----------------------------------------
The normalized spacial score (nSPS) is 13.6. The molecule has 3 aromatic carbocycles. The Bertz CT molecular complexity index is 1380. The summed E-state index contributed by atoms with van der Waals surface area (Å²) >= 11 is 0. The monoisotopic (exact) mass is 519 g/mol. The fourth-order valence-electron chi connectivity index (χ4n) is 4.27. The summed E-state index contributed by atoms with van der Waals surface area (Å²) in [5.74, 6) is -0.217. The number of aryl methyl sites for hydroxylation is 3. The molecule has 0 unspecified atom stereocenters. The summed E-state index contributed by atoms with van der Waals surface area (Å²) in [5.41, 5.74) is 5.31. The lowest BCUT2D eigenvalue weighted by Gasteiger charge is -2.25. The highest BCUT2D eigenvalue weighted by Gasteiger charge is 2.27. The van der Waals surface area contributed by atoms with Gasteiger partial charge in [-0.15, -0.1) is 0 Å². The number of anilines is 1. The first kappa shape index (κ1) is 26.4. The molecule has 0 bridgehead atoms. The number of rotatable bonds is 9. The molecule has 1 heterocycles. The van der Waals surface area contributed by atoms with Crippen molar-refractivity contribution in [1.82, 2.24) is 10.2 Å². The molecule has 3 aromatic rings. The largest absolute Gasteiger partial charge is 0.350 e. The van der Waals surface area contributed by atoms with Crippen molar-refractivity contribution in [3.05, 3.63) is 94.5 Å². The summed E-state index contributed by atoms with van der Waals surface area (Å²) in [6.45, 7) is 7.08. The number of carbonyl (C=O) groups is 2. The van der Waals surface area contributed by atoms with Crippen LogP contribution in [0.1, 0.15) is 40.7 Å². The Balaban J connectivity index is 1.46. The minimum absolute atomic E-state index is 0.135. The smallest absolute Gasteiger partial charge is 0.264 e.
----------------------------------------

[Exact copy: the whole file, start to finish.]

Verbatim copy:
The normalized spacial score (nSPS) is 13.6. The molecule has 3 aromatic carbocycles. The Bertz CT molecular complexity index is 1380. The summed E-state index contributed by atoms with van der Waals surface area (Å²) >= 11 is 0. The monoisotopic (exact) mass is 519 g/mol. The fourth-order valence-electron chi connectivity index (χ4n) is 4.27. The summed E-state index contributed by atoms with van der Waals surface area (Å²) in [5.74, 6) is -0.217. The number of aryl methyl sites for hydroxylation is 3. The molecule has 0 unspecified atom stereocenters. The summed E-state index contributed by atoms with van der Waals surface area (Å²) in [5.41, 5.74) is 5.31. The lowest BCUT2D eigenvalue weighted by Gasteiger charge is -2.25. The highest BCUT2D eigenvalue weighted by Gasteiger charge is 2.27. The van der Waals surface area contributed by atoms with Gasteiger partial charge in [-0.15, -0.1) is 0 Å². The number of anilines is 1. The first kappa shape index (κ1) is 26.4. The molecule has 0 bridgehead atoms. The number of rotatable bonds is 9. The molecule has 1 heterocycles. The van der Waals surface area contributed by atoms with Crippen molar-refractivity contribution in [1.82, 2.24) is 10.2 Å². The molecule has 3 aromatic rings. The largest absolute Gasteiger partial charge is 0.350 e. The van der Waals surface area contributed by atoms with Crippen molar-refractivity contribution in [3.05, 3.63) is 94.5 Å². The summed E-state index contributed by atoms with van der Waals surface area (Å²) in [6.45, 7) is 7.08. The number of carbonyl (C=O) groups is 2. The van der Waals surface area contributed by atoms with Crippen LogP contribution in [0.1, 0.15) is 40.7 Å². The Balaban J connectivity index is 1.46. The minimum absolute atomic E-state index is 0.135. The smallest absolute Gasteiger partial charge is 0.264 e.